„Everyone wants to change the world whenever they make the effort to do something. I don’t think I ever believed the world could be changed in the literal sense of the phrase. I thought the world could be described.”
(Krzysztof Kieślowski, from an interview with Stanisław Zawiśliński)

Each year, the projects participating in ScripTeast stand a chance of winning the Krzysztof Kieślowski ScripTeast Award for the Best Script From Eastern Europe. The aim of the Award is to highlight the achievements of each edition, and shine a spotlight on the most accomplished project of the edition – and its author. The winner is selected by the Artistic Board.

The Award Ceremony takes place during the International Film Festival in Cannes and bears the name of one of the greatest filmmakers of all time, who also happens to hail from our region, Krzysztof Kieślowski.

Krzysztof Kieślowski was born in Warsaw in 1941 and died there in 1996. He gained international recognition with A Short Film About Killing and A Short Film About Love (1988), two films in his DECALOGUE series. In 1991 with The Double Life Of Veronica, Kieślowski began making his films as Polish-French co-productions, and from 1993 all his films were collaborative efforts with the renowned French producer Marin Karmitz.

After completing the Three Colors trilogy (1993-94), Kieślowski announced that he was quitting filmmaking. During the last months of his life, he worked with Krzysztof Piesiewicz on screenplays for a trilogy consisting of works titled Paradise, Purgatory, and Hell. Two of those films have been produced so far: Heaven directed by Tom Tykwer and Hell directed by Danis Tanović. Purgatory remains unmade.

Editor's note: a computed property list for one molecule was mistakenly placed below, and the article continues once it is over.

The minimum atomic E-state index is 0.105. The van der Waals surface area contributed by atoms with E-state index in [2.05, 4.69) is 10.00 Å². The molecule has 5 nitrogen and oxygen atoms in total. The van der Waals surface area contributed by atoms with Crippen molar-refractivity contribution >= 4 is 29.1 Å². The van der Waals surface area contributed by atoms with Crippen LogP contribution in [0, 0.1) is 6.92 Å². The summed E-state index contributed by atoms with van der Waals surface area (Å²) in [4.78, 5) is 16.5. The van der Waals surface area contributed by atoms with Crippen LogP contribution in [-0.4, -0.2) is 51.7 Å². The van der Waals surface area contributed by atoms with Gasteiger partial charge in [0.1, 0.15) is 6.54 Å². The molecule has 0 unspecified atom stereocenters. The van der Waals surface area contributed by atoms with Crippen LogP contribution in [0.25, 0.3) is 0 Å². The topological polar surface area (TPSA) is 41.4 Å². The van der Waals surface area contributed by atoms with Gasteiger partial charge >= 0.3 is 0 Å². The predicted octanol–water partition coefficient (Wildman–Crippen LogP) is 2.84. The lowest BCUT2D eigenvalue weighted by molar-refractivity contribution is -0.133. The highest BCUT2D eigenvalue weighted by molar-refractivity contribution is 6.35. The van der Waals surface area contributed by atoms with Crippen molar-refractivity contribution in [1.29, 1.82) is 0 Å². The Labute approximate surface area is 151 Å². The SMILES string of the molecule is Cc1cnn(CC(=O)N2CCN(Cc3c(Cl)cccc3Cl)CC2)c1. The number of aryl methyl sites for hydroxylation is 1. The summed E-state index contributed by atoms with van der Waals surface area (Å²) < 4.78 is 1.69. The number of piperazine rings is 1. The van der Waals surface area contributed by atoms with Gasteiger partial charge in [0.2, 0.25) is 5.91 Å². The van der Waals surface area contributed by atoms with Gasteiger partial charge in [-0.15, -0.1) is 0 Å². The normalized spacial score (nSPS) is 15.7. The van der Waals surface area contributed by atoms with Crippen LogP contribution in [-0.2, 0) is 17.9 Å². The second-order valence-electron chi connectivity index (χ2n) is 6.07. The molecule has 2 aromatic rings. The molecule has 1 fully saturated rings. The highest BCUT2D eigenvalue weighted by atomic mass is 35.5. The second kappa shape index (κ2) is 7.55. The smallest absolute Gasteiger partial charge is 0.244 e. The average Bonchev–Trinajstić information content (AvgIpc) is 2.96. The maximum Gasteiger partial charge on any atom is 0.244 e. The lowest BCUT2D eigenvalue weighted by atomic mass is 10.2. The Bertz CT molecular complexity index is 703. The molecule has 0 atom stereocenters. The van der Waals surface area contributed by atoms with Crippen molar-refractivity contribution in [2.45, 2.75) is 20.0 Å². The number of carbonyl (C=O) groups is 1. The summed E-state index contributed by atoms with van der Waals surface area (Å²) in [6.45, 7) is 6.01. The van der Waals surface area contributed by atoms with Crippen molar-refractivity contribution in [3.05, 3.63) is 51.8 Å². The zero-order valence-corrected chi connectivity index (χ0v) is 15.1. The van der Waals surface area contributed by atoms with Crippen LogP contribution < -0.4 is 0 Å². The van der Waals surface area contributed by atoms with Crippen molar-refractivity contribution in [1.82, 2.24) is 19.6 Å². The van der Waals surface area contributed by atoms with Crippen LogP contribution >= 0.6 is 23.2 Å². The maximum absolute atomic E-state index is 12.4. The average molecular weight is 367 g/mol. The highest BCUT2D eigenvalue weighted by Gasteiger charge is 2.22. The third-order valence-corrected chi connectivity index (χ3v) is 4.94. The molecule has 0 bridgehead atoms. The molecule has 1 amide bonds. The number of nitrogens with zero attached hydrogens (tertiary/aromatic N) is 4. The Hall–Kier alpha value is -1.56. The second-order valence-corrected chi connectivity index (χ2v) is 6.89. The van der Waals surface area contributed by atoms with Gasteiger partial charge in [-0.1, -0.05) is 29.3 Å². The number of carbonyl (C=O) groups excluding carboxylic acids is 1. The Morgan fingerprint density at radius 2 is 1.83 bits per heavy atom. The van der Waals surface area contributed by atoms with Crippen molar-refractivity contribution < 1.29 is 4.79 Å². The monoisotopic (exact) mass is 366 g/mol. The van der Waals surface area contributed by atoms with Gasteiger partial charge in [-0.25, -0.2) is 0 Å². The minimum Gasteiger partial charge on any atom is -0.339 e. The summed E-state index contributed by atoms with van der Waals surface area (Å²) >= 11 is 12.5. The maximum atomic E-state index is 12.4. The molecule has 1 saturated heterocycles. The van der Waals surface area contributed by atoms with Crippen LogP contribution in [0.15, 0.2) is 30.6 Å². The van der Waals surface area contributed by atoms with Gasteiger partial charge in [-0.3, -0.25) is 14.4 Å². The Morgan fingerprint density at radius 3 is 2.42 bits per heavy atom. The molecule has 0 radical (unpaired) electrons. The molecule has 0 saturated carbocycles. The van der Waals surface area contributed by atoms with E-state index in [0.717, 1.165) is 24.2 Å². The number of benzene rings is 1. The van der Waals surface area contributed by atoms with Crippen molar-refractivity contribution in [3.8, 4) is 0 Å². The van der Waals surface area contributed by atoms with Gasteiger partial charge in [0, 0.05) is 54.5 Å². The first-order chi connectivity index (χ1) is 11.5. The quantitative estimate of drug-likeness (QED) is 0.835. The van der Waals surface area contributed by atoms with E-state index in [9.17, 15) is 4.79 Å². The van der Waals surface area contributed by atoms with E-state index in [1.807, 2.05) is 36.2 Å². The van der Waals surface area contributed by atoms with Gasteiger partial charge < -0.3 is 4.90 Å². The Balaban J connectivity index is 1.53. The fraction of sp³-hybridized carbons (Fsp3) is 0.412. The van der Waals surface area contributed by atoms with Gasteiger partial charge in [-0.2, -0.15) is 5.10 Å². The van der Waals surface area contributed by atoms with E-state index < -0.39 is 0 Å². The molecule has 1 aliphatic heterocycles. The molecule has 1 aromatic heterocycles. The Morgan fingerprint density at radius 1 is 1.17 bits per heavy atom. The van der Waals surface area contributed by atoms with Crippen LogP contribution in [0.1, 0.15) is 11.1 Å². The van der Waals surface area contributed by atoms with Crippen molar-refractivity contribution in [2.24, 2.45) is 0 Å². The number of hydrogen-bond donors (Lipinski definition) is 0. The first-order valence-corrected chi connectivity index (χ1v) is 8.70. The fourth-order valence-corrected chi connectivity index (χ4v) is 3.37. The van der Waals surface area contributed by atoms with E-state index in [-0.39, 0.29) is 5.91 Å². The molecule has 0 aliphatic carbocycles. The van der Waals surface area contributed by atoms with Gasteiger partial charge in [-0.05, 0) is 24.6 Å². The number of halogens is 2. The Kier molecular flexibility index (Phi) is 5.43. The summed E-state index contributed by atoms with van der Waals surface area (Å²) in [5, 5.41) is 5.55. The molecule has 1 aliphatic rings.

During his lifetime, Kieslowski won numerous awards for his work, among them: the Golden Lion at the Venice International Film Festival for Three Colors: Blue and the Silver Bear at the International Film Festival in Berlin for Three Colors: White. He received the European Media Award (Girona) in 1996 and was a winner of the Felix Award of the European Film Academy.

In 1990 he became an honorary member of the British Film Institute for his „outstanding contributions to the culture of the moving image” and in 1993 he received the Order of Literature and Art of the Minister of Culture of France. In 1994 Kieślowski was awarded the Danish C.J. Soning Award for his contribution to the development of film art and European culture, and that same year he was nominated for an American Academy of Motion Picture Arts and Sciences for writing and directing for Three Colors: Red.